You have to think bigger than that !!! We used gallon paint cans and a metal wire, and a distance over 300 feet. Worked great.

    But the story is more interesting than just the toy version, although the 1876 photo-finish race to the patent office between Bell and Gray gets better on each retelling. Remember that for a while, no one could seriously imagine that people would even WANT to talk remotely. Further, anyone (most anyone?) at that time could understand how a sound vibration could travel acoustically along a wire. (That had been known for two centuries at the time of Bell.) Not so much.an electrical signal on a wire (what’s electricity?) – snake oil! In an attempt to get around Bell’s patents, there were attempt to supply poor-man’s service acoustically over distances of about a mile.

    The intersection of technology and history is interesting always.


    • Eva Fishman says:

      For a 6 or 7 year old, a big room is a cavern… I remember thinking that Dick Tracy’s “Wrist-Watch Communicator” was real, and asked my folks to get me one. Seemed doable to me, didn’t understand why they chuckled. And now we have it and more. Same thing with Buck Rogers and space exploration, anything sci-fi, (my older sisters had to bring them home to me from the high school library, you couldn’t get “such books” at the elementary school. Guess they believed “such books” would damage our young minds).

      Also loved Jules Verne’s stories, (though that giant squid thing assured I wouldn’t be doing 20,000 leagues under anywhere… then again, I did become a certified SCUBA diver. Forty feet was just fine for me). I’m still waiting for teleportation to become a reality, might have to live a few hundred years longer, though. I agree with Woody Allen who said, “I plan on living forever. So far, so good.” My kids would say that I have “mind meld” down pat, I could always tell what they were thinking….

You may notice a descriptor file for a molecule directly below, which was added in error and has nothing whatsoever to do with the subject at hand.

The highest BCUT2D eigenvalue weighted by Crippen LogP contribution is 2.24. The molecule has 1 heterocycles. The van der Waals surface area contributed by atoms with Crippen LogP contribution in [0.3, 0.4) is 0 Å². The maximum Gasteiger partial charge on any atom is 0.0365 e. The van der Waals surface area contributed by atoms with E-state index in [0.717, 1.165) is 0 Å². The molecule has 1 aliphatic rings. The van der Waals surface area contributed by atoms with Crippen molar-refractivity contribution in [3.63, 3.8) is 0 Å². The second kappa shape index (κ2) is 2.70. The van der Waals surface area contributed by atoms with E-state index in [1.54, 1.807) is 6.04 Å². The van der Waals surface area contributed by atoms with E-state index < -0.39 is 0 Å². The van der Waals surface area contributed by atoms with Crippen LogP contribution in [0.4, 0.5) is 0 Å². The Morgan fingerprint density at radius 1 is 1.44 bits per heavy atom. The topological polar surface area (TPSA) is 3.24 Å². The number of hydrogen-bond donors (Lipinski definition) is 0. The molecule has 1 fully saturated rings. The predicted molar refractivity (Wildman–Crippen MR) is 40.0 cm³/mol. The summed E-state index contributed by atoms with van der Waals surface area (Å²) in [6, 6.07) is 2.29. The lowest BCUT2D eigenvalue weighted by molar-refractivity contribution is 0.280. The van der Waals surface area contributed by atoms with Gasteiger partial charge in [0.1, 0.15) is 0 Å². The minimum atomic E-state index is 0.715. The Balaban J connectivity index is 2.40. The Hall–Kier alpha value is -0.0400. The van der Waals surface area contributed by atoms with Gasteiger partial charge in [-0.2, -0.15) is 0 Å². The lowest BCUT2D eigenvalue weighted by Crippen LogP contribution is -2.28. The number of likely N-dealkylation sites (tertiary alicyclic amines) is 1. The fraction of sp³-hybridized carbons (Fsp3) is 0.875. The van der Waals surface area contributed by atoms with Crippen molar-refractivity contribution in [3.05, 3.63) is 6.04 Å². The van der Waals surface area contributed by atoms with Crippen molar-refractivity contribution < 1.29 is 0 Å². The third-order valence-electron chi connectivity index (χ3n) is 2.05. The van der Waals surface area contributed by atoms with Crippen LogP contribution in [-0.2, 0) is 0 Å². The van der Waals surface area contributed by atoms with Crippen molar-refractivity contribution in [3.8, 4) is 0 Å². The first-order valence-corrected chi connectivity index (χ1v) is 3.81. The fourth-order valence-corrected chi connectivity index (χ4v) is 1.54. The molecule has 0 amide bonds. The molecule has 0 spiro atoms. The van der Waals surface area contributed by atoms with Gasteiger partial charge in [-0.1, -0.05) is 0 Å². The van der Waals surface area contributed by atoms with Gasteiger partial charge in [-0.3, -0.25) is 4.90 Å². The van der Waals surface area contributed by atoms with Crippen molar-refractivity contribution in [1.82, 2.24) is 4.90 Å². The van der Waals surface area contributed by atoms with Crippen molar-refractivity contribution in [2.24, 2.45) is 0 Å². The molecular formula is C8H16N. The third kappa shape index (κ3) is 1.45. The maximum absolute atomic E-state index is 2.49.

Genetics could really expose those stories about who my ancestors were as being apocraphal. Probably best left alone, would hate to discover I’m related to Attila the Hun.


  25. […] my view there are four hypotheses for the source of the Worldwide Hum that survive trivial scrutiny. So I start with VLF radio […]

  26. Mark Stewart says:

    So I know that Radar is quite a ways away from the 3kh range since it hits 30 Mhz to 30 Ghz, but I did notice something odd about your map that has points where people reported hearing the hum. Your map looks very similar to several radar coverage maps. Even the few radar maps I could find for the UK had coverage zones that lined up right where the high concentrations of reports were. Just doing a side by side comparison of your map to radar coverage maps from google is visually striking. That to me poses more questions than answers, and I don’t have the necessary background to help beyond that. The most I can offer is to tell you there’s seemingly a pattern there. Also, radar has been around since 1935 so it has been here as long as, as far as I am aware, the oldest reports of this hum. I know from the post that research is going to look in other directions. But if that doesn’t lead to the answer every one is looking for, it might be worth looking at why your map and radar maps are so similar.

  27. […] After many months of stalling and false starts, I finally entered the Deming (VLF radio blocking) Box, and it did not diminish the Hum for me at all. I’m waiting for follow up evidence before abandoning the VLF radio theory in favour of the other hypotheses. […]

  28. Peter says:

    If the premise is “there’s single world Hum”, I think that mat be a problem. My intuition tells me there’s various phenomena that people interpret as Hum. Some have acoustic cause, some purely brain-internal cause (perhaps triggered externally with delayed internal effect). The former may be caused by plethora of events, I’m more interested in the latter, i.e. your 4th hypothesis.